The performances are so consistently fine throughout that it seems rather churlish to find fault. However, I have just two small reservations. The first movement of Sonata No. 11, Op. 22 for me lacks the essential 'con brio' element. It begins ok, then at bar 10 loses momentum for some reason, never fully recovering. My other nit-pick is the opening movement of Sonata No. 28 in A major which seems a little too urgent and glossed over. I compared it with versions by Gilels, Goode and Pollini, who take a more spacious view, more favourable in my opinion.
As I’ve already said, del Pueyo was already in his seventies when he committed this cycle to disc between 1976 and 1977. It was originally issued in stereo by Pavane in 1981 on 14 LPs (ADW 7071/7084), and now has been newly remastered for CD on the occasion of the thirtieth anniversary of the pianist’s death. Although the recording venue isn't given, I have read somewhere that the sonatas were set down at the Conservatory in Belgium, where the pianist taught. The acoustic confers an attractive, warm halo of sound around the music and pleasing sense of intimacy. The piano is brightly voiced, but never overly so. I must commend Pavane Records on their excellent presentation, especially the booklet (in French, English and Spanish). It provides a comprehensive biographical account of the pianist, and there's an array of beautifully produced black and white photographs. The annotations are courtesy of Manuel Maynar, President of the 'Association of friends of Eduardo del Pueyo' and Bertrand de Wouters d'Oplinter, Director of Pavane Records.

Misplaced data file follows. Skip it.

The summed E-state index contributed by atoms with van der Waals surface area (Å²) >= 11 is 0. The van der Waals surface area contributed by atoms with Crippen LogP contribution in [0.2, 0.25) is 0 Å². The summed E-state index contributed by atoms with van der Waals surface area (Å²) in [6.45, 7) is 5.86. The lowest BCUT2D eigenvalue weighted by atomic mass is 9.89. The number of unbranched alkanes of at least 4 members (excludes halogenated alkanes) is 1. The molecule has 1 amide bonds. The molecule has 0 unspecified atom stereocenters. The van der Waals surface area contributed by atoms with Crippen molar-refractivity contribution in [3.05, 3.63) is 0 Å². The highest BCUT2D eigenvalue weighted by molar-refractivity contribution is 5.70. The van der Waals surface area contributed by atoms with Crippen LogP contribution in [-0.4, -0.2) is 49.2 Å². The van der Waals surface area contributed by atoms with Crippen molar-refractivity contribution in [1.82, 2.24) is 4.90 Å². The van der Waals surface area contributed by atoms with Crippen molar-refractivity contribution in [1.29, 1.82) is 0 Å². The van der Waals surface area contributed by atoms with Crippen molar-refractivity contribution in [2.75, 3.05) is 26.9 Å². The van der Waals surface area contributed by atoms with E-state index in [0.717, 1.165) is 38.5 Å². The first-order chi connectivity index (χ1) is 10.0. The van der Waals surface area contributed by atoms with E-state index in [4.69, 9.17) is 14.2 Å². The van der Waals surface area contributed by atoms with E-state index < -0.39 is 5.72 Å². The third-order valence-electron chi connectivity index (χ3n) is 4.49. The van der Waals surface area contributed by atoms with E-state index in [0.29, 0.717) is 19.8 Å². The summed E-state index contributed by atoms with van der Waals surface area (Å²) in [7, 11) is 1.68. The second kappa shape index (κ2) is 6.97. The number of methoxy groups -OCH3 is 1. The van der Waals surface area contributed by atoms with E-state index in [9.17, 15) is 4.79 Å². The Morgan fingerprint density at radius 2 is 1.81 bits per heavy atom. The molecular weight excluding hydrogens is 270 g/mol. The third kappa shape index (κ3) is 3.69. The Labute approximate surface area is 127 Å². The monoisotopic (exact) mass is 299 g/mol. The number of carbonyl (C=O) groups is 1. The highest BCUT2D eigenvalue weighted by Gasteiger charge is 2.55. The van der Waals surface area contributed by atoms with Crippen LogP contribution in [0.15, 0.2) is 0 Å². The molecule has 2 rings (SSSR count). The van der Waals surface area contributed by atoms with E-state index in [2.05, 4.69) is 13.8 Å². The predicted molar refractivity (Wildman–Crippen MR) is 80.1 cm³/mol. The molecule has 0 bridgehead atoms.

On the basis of this compelling release, I hope some of del Pueyo’s deleted discography will make a comeback to the catalogues. He’s certainly a pianist worthy of more attention.
Full details of contents CD 1 [73:23]
No. 1 in F minor op. 2 no. 1 (1793-5)
No. 2 in A major op. 2 no. 2 (1794-5)
No. 3 in C major op. 2 no. 3 (1794-5)
CD 2 [77:40]
No. 5 in C minor op. 10 no. 1 (1795-7)
No. 6 in F major op. 10 no. 2 (1796-7)
No. 7 in D major op. 10 no. 3 (1797-8)
No. 19 in G minor op. 49 no. 1 (1797)
No. 20 in G major op. 49 no. 2 (1796)
CD 3 [78:04]
No. 4 in E flat major op. 7 (1796-7)
No. 8 in C minor op. 13 "Pathétique" (1797-8)
No. 9 in E major op. 14 no. 1 (1798)
No. 10 in G major op. 14 no. 2 (1799)
CD 4 [74:34]
No. 11 in B flat major op. 22 (1800)
No. 12 in A flat major op. 26 "Funeral March" (1800-01)
No. 15 in D major op. 28 "Pastorale" (1801)
CD 5 [69:11]
No. 13 in E flat major op. 27 no. 1 (1800-01)
No. 14 in C sharp minor op. 27 no. 2 "Moonlight" (1801)
No. 21 in C major op. 53 "Waldstein" (1803-04)
No. 22 in F major op. 54 (1804)
CD 6 [72:11]
No. 16 in G major op. 31 no. 1 (1802)
No. 17 in D minor op. 31 no. 2 "Tempest" (1802)
No. 18 in E flat major op. 31 no. 3 (1802)
CD 7 [76:57]
No. 23 in F minor op. 57 "Appassionata" (1804-05)
No. 24 in F sharp major op. 78 (1809)
No. 25 in G major op. 79 (1809)
No. 26 in E flat major op. 81A "Les Adieux" (1809-10)
No. 27 in E minor op. 90 (1814)
CD 8 [65:32]
No. 28 in A major op. 101 (1816)
No. 29 in B flat major op. 106 "Hammerklavier" (1817-18)
CD 9 [65:45]
No. 30 in E major op. 109 (1820)
No. 31 in A flat major op. 110 (1821-22)
No. 32 in C minor op. 111 (1821-22)
We are currently
offering in excess of 51,000 reviews
Founding Editor Rob Barnett Editor in Chief
John Quinn Seen & Heard Editor Emeritus Bill Kenny MusicWeb Webmaster
David Barker Postmaster
Jonathan Woolf MusicWeb Founder Len Mullenger